As Punjab grapples with a rampant drug crisis and soaring unemployment, hundreds of youths are languishing in jails under the stringent anti-terror law Unlawful Activities Protection Act (UAPA).
While the state’s police machinery claims that the arrests are made to prevent Khalistan-related terrorist activities, conviction rates under the act remain strikingly low with charges not holding ground in many cases. The state has witnessed only one conviction under UAPA in the past 11 years. According to data available with lawyers, between 2009 and 2016, as many as 47 cases were registered under the UAPA. In the next four years after 2016, the UAPA cases more than doubled while the conviction rate went downwards.
As bail under the act remains impossible and conviction under UAPA cases is low in Punjab, the accused remain behind bars for a long time followed by harassment, intimidation, torture and wrongful arrest in connection with the Khalistan movement — a long-pending demand for a separate Sikh homeland.
“Delhi Police Called Him to Put CCTV, Never Returned”
In his early 20s, Lovepreet Singh Lovely of Samana area in Punjab has been languishing in the custody of a special cell of the Delhi police under charges of unlawful activities and possession of illegal ammunition. Lovepreet was arrested on June 18 and has been in jail since, with no charge-sheet filed in the case yet. Meanwhile, the structural inadequacies of the legal mechanism turning the hopes of the family to see their son bleak.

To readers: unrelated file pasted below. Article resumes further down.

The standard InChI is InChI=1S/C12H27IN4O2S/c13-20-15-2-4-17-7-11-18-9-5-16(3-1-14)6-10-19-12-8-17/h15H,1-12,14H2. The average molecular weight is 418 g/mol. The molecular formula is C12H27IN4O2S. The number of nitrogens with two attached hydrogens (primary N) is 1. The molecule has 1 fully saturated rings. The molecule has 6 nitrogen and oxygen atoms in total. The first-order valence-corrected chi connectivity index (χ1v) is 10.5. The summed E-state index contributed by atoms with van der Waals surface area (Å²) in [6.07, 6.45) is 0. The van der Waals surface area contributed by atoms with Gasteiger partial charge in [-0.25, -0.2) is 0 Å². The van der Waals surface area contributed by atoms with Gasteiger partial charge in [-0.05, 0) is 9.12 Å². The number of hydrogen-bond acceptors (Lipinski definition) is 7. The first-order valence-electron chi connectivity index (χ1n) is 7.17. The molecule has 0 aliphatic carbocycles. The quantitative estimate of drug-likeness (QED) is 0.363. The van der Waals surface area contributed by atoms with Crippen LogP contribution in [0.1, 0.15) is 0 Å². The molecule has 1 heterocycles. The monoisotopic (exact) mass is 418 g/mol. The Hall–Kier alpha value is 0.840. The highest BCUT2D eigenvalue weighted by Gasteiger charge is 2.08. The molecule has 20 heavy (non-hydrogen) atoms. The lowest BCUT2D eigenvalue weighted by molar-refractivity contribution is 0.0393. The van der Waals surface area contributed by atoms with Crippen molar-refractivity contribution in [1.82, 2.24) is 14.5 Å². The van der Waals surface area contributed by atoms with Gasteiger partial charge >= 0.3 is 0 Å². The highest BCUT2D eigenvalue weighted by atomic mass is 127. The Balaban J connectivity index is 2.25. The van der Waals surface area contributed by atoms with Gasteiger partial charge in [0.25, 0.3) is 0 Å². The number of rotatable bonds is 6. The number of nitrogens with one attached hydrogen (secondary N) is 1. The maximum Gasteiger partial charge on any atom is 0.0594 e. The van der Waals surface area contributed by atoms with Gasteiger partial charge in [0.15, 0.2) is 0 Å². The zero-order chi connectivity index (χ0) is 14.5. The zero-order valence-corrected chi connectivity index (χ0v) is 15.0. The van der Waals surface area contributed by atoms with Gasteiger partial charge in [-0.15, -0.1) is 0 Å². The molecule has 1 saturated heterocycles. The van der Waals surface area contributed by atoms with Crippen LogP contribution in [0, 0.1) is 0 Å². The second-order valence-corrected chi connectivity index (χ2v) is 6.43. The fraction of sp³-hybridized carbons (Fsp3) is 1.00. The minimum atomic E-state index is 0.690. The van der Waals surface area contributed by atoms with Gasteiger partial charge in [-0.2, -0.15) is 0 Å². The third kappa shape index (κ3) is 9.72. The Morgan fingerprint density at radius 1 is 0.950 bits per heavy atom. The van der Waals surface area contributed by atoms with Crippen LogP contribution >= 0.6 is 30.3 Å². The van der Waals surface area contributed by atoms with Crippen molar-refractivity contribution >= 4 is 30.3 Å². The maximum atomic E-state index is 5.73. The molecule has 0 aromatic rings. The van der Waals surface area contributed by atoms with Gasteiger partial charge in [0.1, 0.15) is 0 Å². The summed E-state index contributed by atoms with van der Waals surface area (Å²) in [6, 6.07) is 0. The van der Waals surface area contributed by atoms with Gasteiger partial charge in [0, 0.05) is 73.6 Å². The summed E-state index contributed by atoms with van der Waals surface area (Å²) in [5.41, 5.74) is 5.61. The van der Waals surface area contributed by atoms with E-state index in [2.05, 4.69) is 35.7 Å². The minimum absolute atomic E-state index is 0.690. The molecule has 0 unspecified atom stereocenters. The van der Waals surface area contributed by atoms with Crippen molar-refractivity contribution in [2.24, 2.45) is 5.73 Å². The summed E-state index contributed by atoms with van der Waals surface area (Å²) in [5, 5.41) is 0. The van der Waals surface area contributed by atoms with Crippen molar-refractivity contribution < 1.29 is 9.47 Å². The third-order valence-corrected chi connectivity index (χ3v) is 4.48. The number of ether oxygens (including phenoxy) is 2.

Speaking to NewsClick, Satnam Singh, Lovepreet’s brother said, “My brother has been taken in custody after being charged under the UAPA. At the police station in Samana, I was asked who sent me there. My brother ran a small business of CCTV cameras. He informed me over a phone call from jail that the Delhi Police told him that they needed security cameras to be put in place, which is why they contacted him, post which he was arrested. He was arrested on his way from the shop.” Singh said that his brother pleaded that he was innocent and had no business with Khalistan, and still the police arrested him. “Our household was being taken care of with the work he did. Now we are struggling to make ends meet. I have two sisters and my parents to take care of,” he added.
Activists and lawyers in the state have over time alleged that the stringent act is being used excessively by the Congress government in the state to create an atmosphere of intimidation even as families struggle to avail legal recourses.
Lack of Special Courts, Delayed Trial
Speaking to NewsClick, Delhi-based lawyer Tamanna Pankaj said, “Lovepreet’s case is not a lone case, it is difficult to ascertain the exact number but several are currently languishing in multiple jails while legal recourses remain inadequate. The police have not been seeking extensions and not filing charge sheets at the same time. The lack of special courts and special judges needed to address cases under the UAPA not being available are delaying the trial.”
Ludhiana-based lawyer Jaspal Singh Manjhpur claimed the police have arrested 370 persons in 94 cases under the UAPA since 2007. Manjhpur was himself booked under the anti-terror law in 2009 and spent nearly a year and half in jail accused of conspiring against the state. He said in half of the 94 UAPA cases, the accused were either discharged or acquitted and the remaining cases were still pending in the courts.